Monday, January 13, 2014
January 1st, 2014: I jumped out of a plane over Las Vegas, determined to start this year with excitement (wind-induced face lift included). Week 3 of this year already promises plenty of adventure, as I head off to Vancouver for the first time with a spring in my step knowing where I am in the complicated (yet simple) network that is Mozilla. I'm in for a week of challenge and fun, including zip-lining down Grouse Mountain and hours of brainstorming and engaging with my team.
Where do I fit in?
In my current role in the UK, being on the Engagement Team means continuing to work closely with our Make Things Do Stuff partners and participants to ensure good communication about what everyone is doing. Using the Make Things Do Stuff website as a platform, our Youth Editorial group is spreading the word about their digital experiences, things that our happening around the UK, and fun ways young people can get involved online from home. Supporting these amazing, creative young people is a major goal of mine. Through April of this year, I'll help spread the word about digital making by running Webmaker workshops and supporting our partners at various events, and by speaking or judging contests at conferences/events like Bett (22-25 Jan), Manchester Digital (11-14 Feb), EPIK: Code the World Around You (17-19 Feb), iThink Conference (27 Feb), DML (6-8 Mar), and Oppi Helsinki (11-14 Apr).
Aside from the larger, public events, I'll be inviting groups like The Children's Museum to use our fantastic Moz Space in London to run their own events. By supporting these friends we not only expand our network of partners, but also keep our finger on the pulse of all things digital in the youth sector in town. And, they let us play with their cool toys! I'm also starting to collaborate more with the awesome MoCo devs in London, getting them more involved with activities with young people, and perhaps being asked to work on some of their cool international FFOS projects.
Beyond April, when I leave the UK and transfer to the US (visa issues…ugh) I plan on building up and using my networks in Latin America and Asia. Currently, I'm helping out with MozEdu, an initiative of the Mozilla Hispano community that goes into schools in the region to promote principles we share in our Web Literacy Map. With Mozilla Japan, I've been working to expand their reach in the country via the MozBus program they sprung into action in the fall. They're now off on the second tour, down to southern Japan. The Mozilla Factory (similar to HIVE) has been generating much more support for promoting digital making among young people, but has yet to turn the focus towards fundraising. Come May, perhaps a shift in the winds could help with that.
And personally, I will be making a much more concerted effort to share the great things that are happening within these different contexts with everyone else, both in the hope to get the word out and to get advice from others doing similar things.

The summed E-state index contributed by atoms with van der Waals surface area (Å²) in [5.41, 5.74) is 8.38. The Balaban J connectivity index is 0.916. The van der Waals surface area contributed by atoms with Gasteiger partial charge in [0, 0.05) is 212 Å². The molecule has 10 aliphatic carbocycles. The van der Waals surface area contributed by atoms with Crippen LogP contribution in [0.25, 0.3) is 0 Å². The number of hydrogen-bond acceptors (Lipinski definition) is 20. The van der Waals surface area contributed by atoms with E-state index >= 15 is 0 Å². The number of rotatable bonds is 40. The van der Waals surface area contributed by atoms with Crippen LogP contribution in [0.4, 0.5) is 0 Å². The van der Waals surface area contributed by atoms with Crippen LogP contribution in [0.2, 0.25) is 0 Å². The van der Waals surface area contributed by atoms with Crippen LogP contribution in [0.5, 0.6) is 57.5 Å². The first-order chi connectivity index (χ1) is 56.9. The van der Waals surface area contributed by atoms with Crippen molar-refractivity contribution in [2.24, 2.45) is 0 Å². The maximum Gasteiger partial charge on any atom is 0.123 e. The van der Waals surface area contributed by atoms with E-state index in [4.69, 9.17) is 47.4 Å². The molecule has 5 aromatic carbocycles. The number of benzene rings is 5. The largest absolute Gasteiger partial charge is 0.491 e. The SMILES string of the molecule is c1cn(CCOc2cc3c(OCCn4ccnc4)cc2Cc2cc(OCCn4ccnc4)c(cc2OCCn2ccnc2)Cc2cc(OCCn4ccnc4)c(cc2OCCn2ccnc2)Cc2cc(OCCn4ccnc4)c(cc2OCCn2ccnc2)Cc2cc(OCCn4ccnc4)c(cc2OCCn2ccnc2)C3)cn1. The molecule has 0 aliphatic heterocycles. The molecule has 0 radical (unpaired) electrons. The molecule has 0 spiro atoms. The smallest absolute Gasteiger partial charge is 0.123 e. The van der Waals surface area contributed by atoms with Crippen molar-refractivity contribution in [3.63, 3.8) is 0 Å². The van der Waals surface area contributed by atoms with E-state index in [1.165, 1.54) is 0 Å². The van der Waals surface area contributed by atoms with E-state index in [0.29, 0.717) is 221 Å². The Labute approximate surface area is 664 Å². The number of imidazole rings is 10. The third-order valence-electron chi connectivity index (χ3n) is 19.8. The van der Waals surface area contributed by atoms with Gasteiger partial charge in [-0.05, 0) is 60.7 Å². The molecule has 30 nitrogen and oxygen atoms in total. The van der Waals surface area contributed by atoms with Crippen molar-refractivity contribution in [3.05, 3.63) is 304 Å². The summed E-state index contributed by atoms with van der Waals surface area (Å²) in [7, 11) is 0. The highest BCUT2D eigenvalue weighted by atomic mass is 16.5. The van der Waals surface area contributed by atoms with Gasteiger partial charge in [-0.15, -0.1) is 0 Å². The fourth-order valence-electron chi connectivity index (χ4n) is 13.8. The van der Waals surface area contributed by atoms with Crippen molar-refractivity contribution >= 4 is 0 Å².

What can we do better this year?
It's been a year full of explosive growth, so "things we can do better" can also be "things/people/resources we need to rally." The ReMo community is an incredible asset with expansive networks that are eager to be a part of the open web we all champion. It would be good to reach out in a much more systematic (i.e. organized) way to this amazing group of talented people, listen to their views on needs/local realities, and work closely with them to build tools and connections. There have already been a few issues around this, including the formation of legal entities for fundraising and whether or not they can use the Mozilla name, so a clarity on what we're asking of them and what they can do would be more than beneficial.
Within our various teams, the recent shuffle promises more streamlined communication. A more focused conversation that is action-oriented rather than an exercise in reflection/navel-gazing could be helpful. Yes, reflection is important; but because people are productive at different times, and because we're spread out across multiple timezones, requiring everyone to "silent ether-pad" at the same time doesn't always translate to higher productivity or effective communication. Perhaps "flipping" our communications -- i.e. independent thinking/sharing/writing before our calls -- could be an interesting approach to try.
What should we make sure not to lose?
Given what I wrote above, I think as a team we are FANTASTIC at communicating! We're creative with our sharing, and we learn from each other (case in point: FuzzyFox's recent notes from the Mentor call).
Our external face is very unified, and we're all adept at weaving together all of our tools and initiatives. We're good at thinking about "the team" and pushing forward Mozilla's main message about putting the web in everyone's hands. We shouldn't forget that we're awesome at working with people.
What do I most want to get out of the work week?
This week for me is about learning and sharing. I want to learn more about the comms side of things, about how I can bring my networks into the fold, and how I can better share the stories about all the fantastic things happening around me with all of you.